The Story of Phenicia. By George RAWLINSON, M.A., Camden Professor of
Ancient History in the University of Oxford ; Author of The Five Great Mon. archies of the Ancient Eastern World, etc. 12mo, pp. 356. New York: G. P.
Putnam's Sons. Price, cloth, $1.50. The story of Phenicia is more enchanting than romance. It carries us back to pre-Homeric times, when the little country rose into importance and maintained its national attitude for nine hundred years, succumbing then only to the superior power of the Romans, which crushed and destroyed all in its progress to universal dominion in the earth. Professor Rawlinson, though an historian of rare gifts, is upusually felicitous in the combination of the materials respecting the primitive and progressive civilization of this interesting country. He reproduces the people in their early struggles for existence, and characterizes their ethnic traits with singular discrimination and excellence. Under his pilotage we see Tyre, Sidon, Berytus, Tripolis, Akko, and other cities grow into large proportions; we trace colonial settlements in Cilicia, Spain, Sicily, Carthage, Surdinia, and elsewhere; we learn of Phenician enterprise on the seas, and of mercantile success on the land; we become acquainted with Baal and Astarte, and of the spread of a corrupt religion among the people; we also study the various contests of Phenicia with Assyria and Babylon, and its subjugation by the Persians, Greeks, and Romans; we examine their architecture, manufactures, language, and literature, and accept the conclusion (p. 348) that the Phenician race “was formed to excel, not in the field of speculation, or of thought, or of literary composition, or even of artistic perfection, but in the sphere of action and practical ingenuity." Phenicia was related to Palestine, and its people were related to the Hebrews. As a preliminary study in Semitic history we know of none in so brief a space so rich in contents and so valuable for its general information.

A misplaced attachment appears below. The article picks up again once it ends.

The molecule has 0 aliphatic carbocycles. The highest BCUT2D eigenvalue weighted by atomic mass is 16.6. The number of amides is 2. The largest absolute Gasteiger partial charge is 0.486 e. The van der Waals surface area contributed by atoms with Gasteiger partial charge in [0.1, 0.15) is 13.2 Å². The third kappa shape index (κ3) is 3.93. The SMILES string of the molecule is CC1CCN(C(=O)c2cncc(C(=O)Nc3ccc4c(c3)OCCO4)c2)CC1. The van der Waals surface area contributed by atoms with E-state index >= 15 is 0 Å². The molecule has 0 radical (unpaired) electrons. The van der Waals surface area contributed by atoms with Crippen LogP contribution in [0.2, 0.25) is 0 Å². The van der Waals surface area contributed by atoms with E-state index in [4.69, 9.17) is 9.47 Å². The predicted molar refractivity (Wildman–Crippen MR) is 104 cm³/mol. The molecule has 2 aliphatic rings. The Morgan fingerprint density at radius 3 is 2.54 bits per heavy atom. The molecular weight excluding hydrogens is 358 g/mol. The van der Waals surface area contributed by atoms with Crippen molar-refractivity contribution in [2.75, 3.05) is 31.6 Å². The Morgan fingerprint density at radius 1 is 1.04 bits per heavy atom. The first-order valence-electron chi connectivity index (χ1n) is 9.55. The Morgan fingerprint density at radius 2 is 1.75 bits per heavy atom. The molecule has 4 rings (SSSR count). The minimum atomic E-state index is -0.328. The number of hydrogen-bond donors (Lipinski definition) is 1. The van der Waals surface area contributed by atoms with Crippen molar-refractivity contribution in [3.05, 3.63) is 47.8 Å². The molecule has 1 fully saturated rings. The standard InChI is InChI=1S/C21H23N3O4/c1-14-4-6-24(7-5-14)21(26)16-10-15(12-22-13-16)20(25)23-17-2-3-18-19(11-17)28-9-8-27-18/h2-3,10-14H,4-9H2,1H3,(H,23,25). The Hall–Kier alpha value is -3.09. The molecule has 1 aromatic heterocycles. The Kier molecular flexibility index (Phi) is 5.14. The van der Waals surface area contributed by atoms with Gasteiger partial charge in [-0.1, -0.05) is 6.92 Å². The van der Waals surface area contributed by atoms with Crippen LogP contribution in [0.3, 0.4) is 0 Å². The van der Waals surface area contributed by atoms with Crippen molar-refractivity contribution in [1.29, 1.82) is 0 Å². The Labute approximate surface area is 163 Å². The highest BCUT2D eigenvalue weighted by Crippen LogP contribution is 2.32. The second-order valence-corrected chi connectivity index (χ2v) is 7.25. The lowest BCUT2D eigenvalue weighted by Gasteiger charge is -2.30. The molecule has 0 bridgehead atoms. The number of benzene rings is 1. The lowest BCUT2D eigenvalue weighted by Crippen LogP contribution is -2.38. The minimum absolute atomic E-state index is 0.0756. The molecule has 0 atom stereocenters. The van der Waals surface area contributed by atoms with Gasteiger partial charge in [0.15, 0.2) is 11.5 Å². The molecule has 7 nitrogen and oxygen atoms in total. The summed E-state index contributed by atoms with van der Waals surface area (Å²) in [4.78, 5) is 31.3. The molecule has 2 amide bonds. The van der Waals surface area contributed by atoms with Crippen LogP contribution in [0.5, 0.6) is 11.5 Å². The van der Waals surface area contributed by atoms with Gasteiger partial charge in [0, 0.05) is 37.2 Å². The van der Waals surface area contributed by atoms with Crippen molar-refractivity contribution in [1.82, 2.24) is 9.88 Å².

Mexico : Picturesque ; Political; Progressive. By MAY ELIZABETH BLAKE, Author
of On the Wing, Poems, etc., and MARGARET F. SULLIVAN, Author of Ireland of To-day. 12mo, pp. 228. Boston: Lee & Shepard. New York: Charles T.
Dillingham. Price, cloth, $1 25. Mexico has not the reputation of furnishing the most picturesque scenery in the world, but the exquisite representation of its valleys and mountains, its cities and people, as given in the above volume, partly due to the eloquent appreciation of nature on the part of its writer, inclines us to believe that that ill-fated country has been too much neglected by the tourist and the student. The most interesting portion of the book, however, relates to the political history of the country, from the conquest to independence and the rise of the Government under a constitution, with the development of religion and education among the people. As this history is more important than mere description of scenery we think the authors made a mistake in devoting more than three fourths of the book to picturesque Mexico and less than one fourth to its political affairs and institutions. It is readable, but a different arrangement would increase its value.